To me the only question I have about RRR100 is whether the timing of it (two weeks before UROC) will be a hindrance to either (or both) of the races? I think there is room in the sport for even more of these types of races, but I'm not sure having 2 of them in the same month is the best scenario. I know that RRR100 didn't want to conflict so directly with an existing race with a somewhat similar vision, but apparently September was pretty much the only time they could make it happen in Steamboat. I for one am hoping to run both races (although UROC will have to be a "wait and see how I feel race"), but I do imagine these two races so close together will be working a little bit against each other. Hopefully going forward after 2012 there can be some scheduling adjustments to one (or both) of these races to space them out a little more optimally.


GZ said...

... interested to see the 2012 schedule on the right hand bar includes this one for you (when it pops up) ... seems like it could be given its "distance" from from HR.

Richard Lima said...

Like Geoff said and I agree 100%, the best should run against the best. Why not give the winner of one of the top 50 or 100 mile races an automatic entry into the top 50 or 100 mile races? That way if you have one let's say Leadville in 2011 you can get an automatic into any top 50 or 100 mile race in 2012. You can opt out if you like as well, maybe you have an injury. But at least it gives the elite runners an option to enter the BIG events.

Santiago said...

It's going to be an exciting season. Thanks for sharing your thoughts.

Ben Nephew said...


My take on the RRR100 is that it is too high for anyone that doesn't live at altitude and will not be heading to Steamboat very early. Without acclimating, I don't see any of the top 10 men from UROC doing well at RRR100. UROC also seems more likely to attract 50 trail and road guys with the current course. The timing will certainly not make it more likely for Western 100 mile ultrarunners to attend UROC, though.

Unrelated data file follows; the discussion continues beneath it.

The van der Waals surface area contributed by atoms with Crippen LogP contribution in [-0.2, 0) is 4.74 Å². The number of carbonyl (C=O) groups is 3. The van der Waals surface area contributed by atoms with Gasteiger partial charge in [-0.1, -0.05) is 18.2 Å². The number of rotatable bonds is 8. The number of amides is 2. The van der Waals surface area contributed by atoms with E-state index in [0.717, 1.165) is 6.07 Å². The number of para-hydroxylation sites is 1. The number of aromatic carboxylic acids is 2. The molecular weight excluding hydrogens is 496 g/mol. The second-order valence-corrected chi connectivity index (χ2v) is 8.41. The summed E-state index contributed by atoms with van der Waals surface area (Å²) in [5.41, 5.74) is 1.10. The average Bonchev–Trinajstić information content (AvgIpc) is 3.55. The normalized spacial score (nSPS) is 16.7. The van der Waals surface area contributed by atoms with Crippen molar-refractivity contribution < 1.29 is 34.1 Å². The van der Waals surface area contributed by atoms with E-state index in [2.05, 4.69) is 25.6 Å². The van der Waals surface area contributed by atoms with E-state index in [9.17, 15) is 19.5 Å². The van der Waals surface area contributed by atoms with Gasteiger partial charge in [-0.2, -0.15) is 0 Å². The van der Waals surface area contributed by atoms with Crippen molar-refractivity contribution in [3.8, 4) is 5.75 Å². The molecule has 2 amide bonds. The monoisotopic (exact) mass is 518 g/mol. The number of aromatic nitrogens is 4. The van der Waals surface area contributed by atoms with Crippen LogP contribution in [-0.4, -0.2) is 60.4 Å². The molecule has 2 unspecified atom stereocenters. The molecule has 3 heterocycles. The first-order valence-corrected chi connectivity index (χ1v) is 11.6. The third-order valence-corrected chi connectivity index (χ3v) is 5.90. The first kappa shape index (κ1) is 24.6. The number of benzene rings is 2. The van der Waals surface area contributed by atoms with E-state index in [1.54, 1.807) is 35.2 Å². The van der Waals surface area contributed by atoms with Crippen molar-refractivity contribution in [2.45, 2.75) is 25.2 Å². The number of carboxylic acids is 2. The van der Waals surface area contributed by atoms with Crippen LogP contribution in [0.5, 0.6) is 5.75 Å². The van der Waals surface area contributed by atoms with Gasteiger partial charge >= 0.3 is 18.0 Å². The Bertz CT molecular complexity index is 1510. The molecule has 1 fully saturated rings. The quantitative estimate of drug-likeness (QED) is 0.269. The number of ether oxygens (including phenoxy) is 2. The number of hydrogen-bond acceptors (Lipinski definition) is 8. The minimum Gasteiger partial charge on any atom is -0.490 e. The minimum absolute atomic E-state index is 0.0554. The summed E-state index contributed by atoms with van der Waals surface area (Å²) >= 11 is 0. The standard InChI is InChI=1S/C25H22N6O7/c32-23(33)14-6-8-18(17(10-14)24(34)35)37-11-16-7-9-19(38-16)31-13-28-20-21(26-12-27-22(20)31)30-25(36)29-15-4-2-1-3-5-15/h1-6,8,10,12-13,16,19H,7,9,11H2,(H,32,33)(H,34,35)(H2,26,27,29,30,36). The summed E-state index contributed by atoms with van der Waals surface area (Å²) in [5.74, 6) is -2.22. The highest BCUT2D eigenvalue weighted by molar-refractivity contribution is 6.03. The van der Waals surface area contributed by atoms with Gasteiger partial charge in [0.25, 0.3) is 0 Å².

I agree that the benefit of having a few more races focused on competition far outweighs the risk of diluting competition. I wouldn't say that there is a huge field of competitors out there, but there are still few non-lottery races with prize money that are actively trying to recruit competitive fields.

Jack said...

I could not help but notice that a lot of key features you mentioned of a championship race do not apply to RRR100. It is not a loop or p to p(i actually find the course very contrived), it is not really close to a major airport(if you been to Steamboat it a ways from Denver), is not a elites only race(I really don't count a late start a elite only race as you will have to deal with slower runners infront of you, but you may disagree), not really any points where you pass through populated areas other then passing through Springs, does not guarantee elite entry(from what i gather). And last and with out a doubt the most important the fact that the low point is almost 7k and high point 10+k! As Ben mentioned this eliminates a lot of really fast guys, I can think of 10 guys off the top of my head that if at lower elevations could do huge damage, however unless they get a altitude tent or move to altitude a month early, are totally screwed, then again 100k would pay off a altitude tent rental!!!

I guess my main point and question, is are you sure you are not being fueled by money by endorsing RRR100??? The altitude alone makes UROC a more purply competitive race. If a race came out on the same day and had a slightly more competitive field and met all of you criteria except offered no cash prize, what would you do? Maybe your motives are less about running or competition and more about cash???

Fred Abramowitz said...